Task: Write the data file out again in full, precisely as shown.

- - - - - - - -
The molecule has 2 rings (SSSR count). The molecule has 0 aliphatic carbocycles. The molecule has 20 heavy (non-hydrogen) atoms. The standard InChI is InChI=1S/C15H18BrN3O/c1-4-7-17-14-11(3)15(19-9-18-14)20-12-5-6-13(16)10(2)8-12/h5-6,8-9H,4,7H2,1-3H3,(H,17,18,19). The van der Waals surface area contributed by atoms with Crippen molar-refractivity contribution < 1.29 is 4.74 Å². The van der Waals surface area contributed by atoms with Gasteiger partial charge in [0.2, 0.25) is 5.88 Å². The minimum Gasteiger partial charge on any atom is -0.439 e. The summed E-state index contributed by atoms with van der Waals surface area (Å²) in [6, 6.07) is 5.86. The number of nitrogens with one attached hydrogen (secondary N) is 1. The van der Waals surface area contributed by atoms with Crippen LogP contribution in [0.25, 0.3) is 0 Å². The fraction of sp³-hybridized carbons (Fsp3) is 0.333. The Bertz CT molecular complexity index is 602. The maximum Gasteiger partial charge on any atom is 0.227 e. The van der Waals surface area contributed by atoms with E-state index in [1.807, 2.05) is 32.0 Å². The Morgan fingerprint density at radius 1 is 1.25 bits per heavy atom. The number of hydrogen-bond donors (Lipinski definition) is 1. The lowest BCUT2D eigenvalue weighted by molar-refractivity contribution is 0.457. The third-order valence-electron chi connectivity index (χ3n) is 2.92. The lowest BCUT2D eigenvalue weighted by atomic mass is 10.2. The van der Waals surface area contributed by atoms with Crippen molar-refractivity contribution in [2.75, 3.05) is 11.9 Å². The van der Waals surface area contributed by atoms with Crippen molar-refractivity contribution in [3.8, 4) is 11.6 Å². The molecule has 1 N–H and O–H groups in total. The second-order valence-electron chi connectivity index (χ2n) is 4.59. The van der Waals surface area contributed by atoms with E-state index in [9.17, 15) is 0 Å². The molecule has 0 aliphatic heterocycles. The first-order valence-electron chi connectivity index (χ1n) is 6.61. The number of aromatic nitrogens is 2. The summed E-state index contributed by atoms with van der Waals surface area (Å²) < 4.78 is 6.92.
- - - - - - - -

The molecule has 2 rings (SSSR count). The molecule has 0 aliphatic carbocycles. The molecule has 20 heavy (non-hydrogen) atoms. The standard InChI is InChI=1S/C15H18BrN3O/c1-4-7-17-14-11(3)15(19-9-18-14)20-12-5-6-13(16)10(2)8-12/h5-6,8-9H,4,7H2,1-3H3,(H,17,18,19). The van der Waals surface area contributed by atoms with Crippen molar-refractivity contribution < 1.29 is 4.74 Å². The van der Waals surface area contributed by atoms with Gasteiger partial charge in [0.2, 0.25) is 5.88 Å². The minimum Gasteiger partial charge on any atom is -0.439 e. The summed E-state index contributed by atoms with van der Waals surface area (Å²) in [6, 6.07) is 5.86. The number of nitrogens with one attached hydrogen (secondary N) is 1. The van der Waals surface area contributed by atoms with Crippen LogP contribution in [0.25, 0.3) is 0 Å². The fraction of sp³-hybridized carbons (Fsp3) is 0.333. The Bertz CT molecular complexity index is 602. The maximum Gasteiger partial charge on any atom is 0.227 e. The van der Waals surface area contributed by atoms with E-state index in [1.807, 2.05) is 32.0 Å². The Morgan fingerprint density at radius 1 is 1.25 bits per heavy atom. The number of hydrogen-bond donors (Lipinski definition) is 1. The lowest BCUT2D eigenvalue weighted by molar-refractivity contribution is 0.457. The third-order valence-electron chi connectivity index (χ3n) is 2.92. The lowest BCUT2D eigenvalue weighted by atomic mass is 10.2. The van der Waals surface area contributed by atoms with Crippen molar-refractivity contribution in [2.75, 3.05) is 11.9 Å². The van der Waals surface area contributed by atoms with Crippen molar-refractivity contribution in [3.8, 4) is 11.6 Å². The molecule has 1 N–H and O–H groups in total. The second-order valence-electron chi connectivity index (χ2n) is 4.59. The van der Waals surface area contributed by atoms with E-state index in [9.17, 15) is 0 Å². The molecule has 0 aliphatic heterocycles. The first-order valence-electron chi connectivity index (χ1n) is 6.61. The number of aromatic nitrogens is 2. The summed E-state index contributed by atoms with van der Waals surface area (Å²) < 4.78 is 6.92.